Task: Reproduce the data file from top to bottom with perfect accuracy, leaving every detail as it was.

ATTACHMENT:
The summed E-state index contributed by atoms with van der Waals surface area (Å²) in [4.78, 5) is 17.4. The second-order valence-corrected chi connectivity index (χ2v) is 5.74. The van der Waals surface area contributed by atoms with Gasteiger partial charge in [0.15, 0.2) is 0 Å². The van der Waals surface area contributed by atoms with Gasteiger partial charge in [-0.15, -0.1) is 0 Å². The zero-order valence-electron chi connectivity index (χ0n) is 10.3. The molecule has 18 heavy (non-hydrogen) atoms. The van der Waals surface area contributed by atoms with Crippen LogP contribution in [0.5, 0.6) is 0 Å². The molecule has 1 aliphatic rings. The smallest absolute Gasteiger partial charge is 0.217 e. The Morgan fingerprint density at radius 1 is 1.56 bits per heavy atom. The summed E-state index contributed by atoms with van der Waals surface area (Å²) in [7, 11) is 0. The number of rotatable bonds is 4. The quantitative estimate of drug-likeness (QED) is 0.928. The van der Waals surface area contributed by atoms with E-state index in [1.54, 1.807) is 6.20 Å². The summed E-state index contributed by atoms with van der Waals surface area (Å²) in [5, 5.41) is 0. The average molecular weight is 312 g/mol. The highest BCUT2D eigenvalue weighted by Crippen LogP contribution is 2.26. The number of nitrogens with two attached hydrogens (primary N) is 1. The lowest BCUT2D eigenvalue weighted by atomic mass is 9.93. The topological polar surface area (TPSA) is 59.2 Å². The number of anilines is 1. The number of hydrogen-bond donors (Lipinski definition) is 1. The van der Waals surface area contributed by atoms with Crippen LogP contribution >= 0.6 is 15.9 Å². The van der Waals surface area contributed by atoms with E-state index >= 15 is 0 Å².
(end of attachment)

The summed E-state index contributed by atoms with van der Waals surface area (Å²) in [4.78, 5) is 17.4. The second-order valence-corrected chi connectivity index (χ2v) is 5.74. The van der Waals surface area contributed by atoms with Gasteiger partial charge in [0.15, 0.2) is 0 Å². The van der Waals surface area contributed by atoms with Gasteiger partial charge in [-0.15, -0.1) is 0 Å². The zero-order valence-electron chi connectivity index (χ0n) is 10.3. The molecule has 18 heavy (non-hydrogen) atoms. The van der Waals surface area contributed by atoms with Crippen LogP contribution in [0.5, 0.6) is 0 Å². The molecule has 1 aliphatic rings. The smallest absolute Gasteiger partial charge is 0.217 e. The Morgan fingerprint density at radius 1 is 1.56 bits per heavy atom. The summed E-state index contributed by atoms with van der Waals surface area (Å²) in [7, 11) is 0. The number of rotatable bonds is 4. The quantitative estimate of drug-likeness (QED) is 0.928. The van der Waals surface area contributed by atoms with E-state index in [1.54, 1.807) is 6.20 Å². The summed E-state index contributed by atoms with van der Waals surface area (Å²) in [5, 5.41) is 0. The average molecular weight is 312 g/mol. The highest BCUT2D eigenvalue weighted by Crippen LogP contribution is 2.26. The number of nitrogens with two attached hydrogens (primary N) is 1. The lowest BCUT2D eigenvalue weighted by atomic mass is 9.93. The topological polar surface area (TPSA) is 59.2 Å². The number of anilines is 1. The number of hydrogen-bond donors (Lipinski definition) is 1. The van der Waals surface area contributed by atoms with Crippen LogP contribution >= 0.6 is 15.9 Å². The van der Waals surface area contributed by atoms with E-state index >= 15 is 0 Å².